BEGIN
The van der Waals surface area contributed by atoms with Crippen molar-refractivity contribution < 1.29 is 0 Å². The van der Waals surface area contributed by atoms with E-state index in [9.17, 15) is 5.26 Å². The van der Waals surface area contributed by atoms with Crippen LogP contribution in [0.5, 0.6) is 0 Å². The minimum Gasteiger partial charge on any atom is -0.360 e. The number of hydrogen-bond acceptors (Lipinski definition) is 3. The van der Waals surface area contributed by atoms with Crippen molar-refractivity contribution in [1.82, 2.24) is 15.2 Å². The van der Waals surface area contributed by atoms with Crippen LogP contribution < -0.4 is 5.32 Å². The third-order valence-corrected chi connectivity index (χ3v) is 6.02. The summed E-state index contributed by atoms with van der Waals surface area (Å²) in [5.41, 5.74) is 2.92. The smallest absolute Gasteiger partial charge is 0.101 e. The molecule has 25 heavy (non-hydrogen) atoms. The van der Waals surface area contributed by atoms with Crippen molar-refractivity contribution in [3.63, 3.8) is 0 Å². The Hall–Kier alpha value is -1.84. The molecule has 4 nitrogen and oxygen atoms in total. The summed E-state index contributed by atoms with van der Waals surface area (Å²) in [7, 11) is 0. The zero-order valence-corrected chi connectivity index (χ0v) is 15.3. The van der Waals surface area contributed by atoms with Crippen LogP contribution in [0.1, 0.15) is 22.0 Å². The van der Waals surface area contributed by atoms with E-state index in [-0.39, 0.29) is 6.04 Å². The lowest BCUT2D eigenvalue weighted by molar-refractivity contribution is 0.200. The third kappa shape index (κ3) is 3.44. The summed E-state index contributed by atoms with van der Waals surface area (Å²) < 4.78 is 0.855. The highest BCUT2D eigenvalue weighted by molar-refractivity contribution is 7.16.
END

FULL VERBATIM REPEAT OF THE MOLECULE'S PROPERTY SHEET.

The van der Waals surface area contributed by atoms with Crippen molar-refractivity contribution < 1.29 is 0 Å². The van der Waals surface area contributed by atoms with E-state index in [9.17, 15) is 5.26 Å². The van der Waals surface area contributed by atoms with Crippen LogP contribution in [0.5, 0.6) is 0 Å². The minimum Gasteiger partial charge on any atom is -0.360 e. The number of hydrogen-bond acceptors (Lipinski definition) is 3. The van der Waals surface area contributed by atoms with Crippen molar-refractivity contribution in [1.82, 2.24) is 15.2 Å². The van der Waals surface area contributed by atoms with Crippen LogP contribution < -0.4 is 5.32 Å². The third-order valence-corrected chi connectivity index (χ3v) is 6.02. The summed E-state index contributed by atoms with van der Waals surface area (Å²) in [5.41, 5.74) is 2.92. The smallest absolute Gasteiger partial charge is 0.101 e. The molecule has 25 heavy (non-hydrogen) atoms. The van der Waals surface area contributed by atoms with Crippen molar-refractivity contribution in [3.63, 3.8) is 0 Å². The Hall–Kier alpha value is -1.84. The molecule has 4 nitrogen and oxygen atoms in total. The summed E-state index contributed by atoms with van der Waals surface area (Å²) in [7, 11) is 0. The zero-order valence-corrected chi connectivity index (χ0v) is 15.3. The van der Waals surface area contributed by atoms with Crippen LogP contribution in [0.1, 0.15) is 22.0 Å². The van der Waals surface area contributed by atoms with E-state index in [-0.39, 0.29) is 6.04 Å². The lowest BCUT2D eigenvalue weighted by molar-refractivity contribution is 0.200. The third kappa shape index (κ3) is 3.44. The summed E-state index contributed by atoms with van der Waals surface area (Å²) < 4.78 is 0.855. The highest BCUT2D eigenvalue weighted by molar-refractivity contribution is 7.16.